Now-by Lauren Bacall Hardcover

Sale price$15.00



Format: Hardcover

Condition: New with some sticker on spine

Author: Lauren Bacall


From Library Journal

Bacall wants the world to know who she is now: not merely a famous celluloid image, or Humphrey Bogart's other half, but a woman who has experienced both loss and achievement in her career as well as in her personal life. With such an aim in mind, her new book reads almost as an extended footnote to her more comprehensive autobiography, Lauren Bacall by Myself (LJ 2/1/79). She fills gaps in the chronology of her first book with sensitive ruminations on her family life, her marriages to Bogart and Jason Robards, her friendships with the likes of Laurence Olivier and John Huston, and her stage, screen, and television projects. Her unconventional stream-of-consciousness approach occasionally seems undisciplined. Yet, despite such foibles, her forthright style is honest, engaging, and often poignant as she speaks of career highs and hiatuses, of loneliness and love. Readers who want to know about Bacall's early career should refer to her first book. For the quiet reflections of a true star, Now is the book to read. Recommended for popular biography collections.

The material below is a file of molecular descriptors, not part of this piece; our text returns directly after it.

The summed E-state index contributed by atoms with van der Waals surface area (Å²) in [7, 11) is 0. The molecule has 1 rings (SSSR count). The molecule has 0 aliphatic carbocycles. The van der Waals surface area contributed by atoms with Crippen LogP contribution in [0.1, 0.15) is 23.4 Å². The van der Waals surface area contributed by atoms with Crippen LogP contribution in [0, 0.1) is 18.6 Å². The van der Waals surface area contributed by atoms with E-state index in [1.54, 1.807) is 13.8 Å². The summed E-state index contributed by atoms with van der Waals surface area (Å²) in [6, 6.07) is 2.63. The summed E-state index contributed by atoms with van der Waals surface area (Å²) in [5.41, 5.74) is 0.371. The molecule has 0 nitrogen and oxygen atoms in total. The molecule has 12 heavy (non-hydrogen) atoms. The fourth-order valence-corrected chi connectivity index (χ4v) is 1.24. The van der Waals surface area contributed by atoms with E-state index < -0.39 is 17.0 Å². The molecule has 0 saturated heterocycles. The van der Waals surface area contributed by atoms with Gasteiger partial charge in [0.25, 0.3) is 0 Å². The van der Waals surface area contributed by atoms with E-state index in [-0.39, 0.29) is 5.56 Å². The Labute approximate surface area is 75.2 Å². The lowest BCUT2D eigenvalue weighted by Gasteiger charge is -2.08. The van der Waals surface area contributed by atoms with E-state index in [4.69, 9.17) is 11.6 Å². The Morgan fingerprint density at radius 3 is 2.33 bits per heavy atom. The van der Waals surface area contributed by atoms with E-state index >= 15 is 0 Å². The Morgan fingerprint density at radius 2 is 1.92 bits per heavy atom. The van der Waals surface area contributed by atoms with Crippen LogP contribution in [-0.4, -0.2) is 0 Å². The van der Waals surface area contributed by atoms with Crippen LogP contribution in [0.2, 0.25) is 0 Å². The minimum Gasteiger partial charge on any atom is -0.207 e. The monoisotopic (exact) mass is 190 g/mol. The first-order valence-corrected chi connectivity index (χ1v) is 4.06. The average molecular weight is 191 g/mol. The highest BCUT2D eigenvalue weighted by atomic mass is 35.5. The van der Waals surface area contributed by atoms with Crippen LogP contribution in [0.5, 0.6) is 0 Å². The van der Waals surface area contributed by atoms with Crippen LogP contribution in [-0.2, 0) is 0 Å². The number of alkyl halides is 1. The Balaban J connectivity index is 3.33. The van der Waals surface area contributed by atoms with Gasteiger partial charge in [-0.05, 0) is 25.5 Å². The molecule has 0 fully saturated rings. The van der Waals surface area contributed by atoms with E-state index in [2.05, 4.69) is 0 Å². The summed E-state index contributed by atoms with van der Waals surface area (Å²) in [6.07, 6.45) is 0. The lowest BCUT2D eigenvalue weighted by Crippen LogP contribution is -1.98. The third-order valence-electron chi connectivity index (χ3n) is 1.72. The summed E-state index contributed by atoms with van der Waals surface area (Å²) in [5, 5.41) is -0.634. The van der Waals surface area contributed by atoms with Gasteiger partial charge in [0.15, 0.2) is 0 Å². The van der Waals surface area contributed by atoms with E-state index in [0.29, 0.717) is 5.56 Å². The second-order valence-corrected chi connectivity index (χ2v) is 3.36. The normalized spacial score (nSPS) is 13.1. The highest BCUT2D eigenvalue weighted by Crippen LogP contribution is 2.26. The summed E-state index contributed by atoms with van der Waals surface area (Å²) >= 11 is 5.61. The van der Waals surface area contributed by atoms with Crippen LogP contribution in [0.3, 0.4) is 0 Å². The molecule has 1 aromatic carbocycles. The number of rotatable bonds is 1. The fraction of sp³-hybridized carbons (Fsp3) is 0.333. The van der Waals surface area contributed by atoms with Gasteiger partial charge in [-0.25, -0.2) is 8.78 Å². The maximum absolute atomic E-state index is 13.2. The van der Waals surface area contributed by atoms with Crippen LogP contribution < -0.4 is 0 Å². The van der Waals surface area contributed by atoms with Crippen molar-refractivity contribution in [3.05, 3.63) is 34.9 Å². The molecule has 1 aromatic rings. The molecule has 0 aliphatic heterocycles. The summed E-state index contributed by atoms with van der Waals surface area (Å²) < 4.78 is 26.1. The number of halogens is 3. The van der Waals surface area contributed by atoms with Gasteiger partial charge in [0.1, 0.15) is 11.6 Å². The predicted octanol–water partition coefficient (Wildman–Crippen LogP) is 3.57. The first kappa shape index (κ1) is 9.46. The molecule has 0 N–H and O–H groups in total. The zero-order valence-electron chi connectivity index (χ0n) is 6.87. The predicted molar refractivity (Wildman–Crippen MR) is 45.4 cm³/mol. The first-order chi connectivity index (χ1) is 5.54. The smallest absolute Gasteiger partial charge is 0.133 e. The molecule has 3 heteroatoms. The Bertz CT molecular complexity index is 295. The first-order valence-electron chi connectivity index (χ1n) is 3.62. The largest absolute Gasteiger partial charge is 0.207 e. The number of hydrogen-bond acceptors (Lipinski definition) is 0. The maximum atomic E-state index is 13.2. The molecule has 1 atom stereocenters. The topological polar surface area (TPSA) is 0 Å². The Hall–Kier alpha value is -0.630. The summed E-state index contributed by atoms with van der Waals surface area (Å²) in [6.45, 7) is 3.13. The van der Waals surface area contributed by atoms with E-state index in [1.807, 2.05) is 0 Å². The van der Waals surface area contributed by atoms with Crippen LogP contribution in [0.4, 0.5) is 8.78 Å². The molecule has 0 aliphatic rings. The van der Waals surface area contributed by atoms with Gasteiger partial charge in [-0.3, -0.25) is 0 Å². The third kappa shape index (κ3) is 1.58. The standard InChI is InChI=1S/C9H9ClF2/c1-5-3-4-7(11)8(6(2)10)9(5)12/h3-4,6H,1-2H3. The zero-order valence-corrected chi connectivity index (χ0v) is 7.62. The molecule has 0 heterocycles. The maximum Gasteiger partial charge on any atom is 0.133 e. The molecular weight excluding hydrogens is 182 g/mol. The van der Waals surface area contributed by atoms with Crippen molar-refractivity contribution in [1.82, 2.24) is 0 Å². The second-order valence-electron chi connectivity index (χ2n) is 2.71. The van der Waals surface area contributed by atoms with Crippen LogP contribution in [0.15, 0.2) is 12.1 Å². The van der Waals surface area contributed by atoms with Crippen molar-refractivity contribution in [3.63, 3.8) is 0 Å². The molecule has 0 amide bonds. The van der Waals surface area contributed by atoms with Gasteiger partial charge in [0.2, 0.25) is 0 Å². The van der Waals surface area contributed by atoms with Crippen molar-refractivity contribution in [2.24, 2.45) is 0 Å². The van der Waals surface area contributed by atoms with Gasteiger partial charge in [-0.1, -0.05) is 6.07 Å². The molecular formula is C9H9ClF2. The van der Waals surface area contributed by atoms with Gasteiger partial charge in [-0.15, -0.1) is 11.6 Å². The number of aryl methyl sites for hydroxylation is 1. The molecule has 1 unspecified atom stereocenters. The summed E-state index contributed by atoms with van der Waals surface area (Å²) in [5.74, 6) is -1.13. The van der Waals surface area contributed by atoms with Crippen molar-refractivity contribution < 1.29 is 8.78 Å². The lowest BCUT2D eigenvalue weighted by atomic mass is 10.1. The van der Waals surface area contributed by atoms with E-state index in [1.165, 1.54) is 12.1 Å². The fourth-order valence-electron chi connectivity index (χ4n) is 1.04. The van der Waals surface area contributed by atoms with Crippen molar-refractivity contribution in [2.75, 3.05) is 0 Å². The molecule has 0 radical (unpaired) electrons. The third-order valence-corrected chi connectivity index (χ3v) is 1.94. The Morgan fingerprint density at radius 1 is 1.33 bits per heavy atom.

"CANDID AND HONEST...A philosophical looking-backward and forward--an inquiry into the question 'Is that all there is?' "
--Liz Smith
New York Newsday
"FRANK AND AMUSING...[AND] BRIMMING WITH CONFESSIONS...Part career memoir and part meditation on what it's like to be a single woman of lingering glamour, enduring vitality and advancing age...The book has the Bacall voice behind it. Her writing echoes her deep, sardonic, no-nonsense timbre and jazzy tempo....Bacall is at her best when talking about friends she has loved and watched die. Bernstein, she says, was more than a little seductive; Huston, more than a little remote; Olivier, a survivor to the end."
--Chicago Sun-Times
"HER PROSE IS SPARE AND HONEST....A kaleidoscope of thoughts and ideas on loneliness, aging, and above all, surviving...There are also poignant reminiscences of the golden years of Hollywood and many of its leading creators."
--The Washington Post Book World
"SHE REMINDS US OF SOME FAMILIAR TRUTHS WORTH ATTENDING TO. . . .What she's writing about, Ms. Bacall explains, is 'life' and indeed her musings about getting older, about intimations of mortality, about living solo, about letting go of one's children will resonate with women who, like her, are of a certain age."
--The New York Times Book Review

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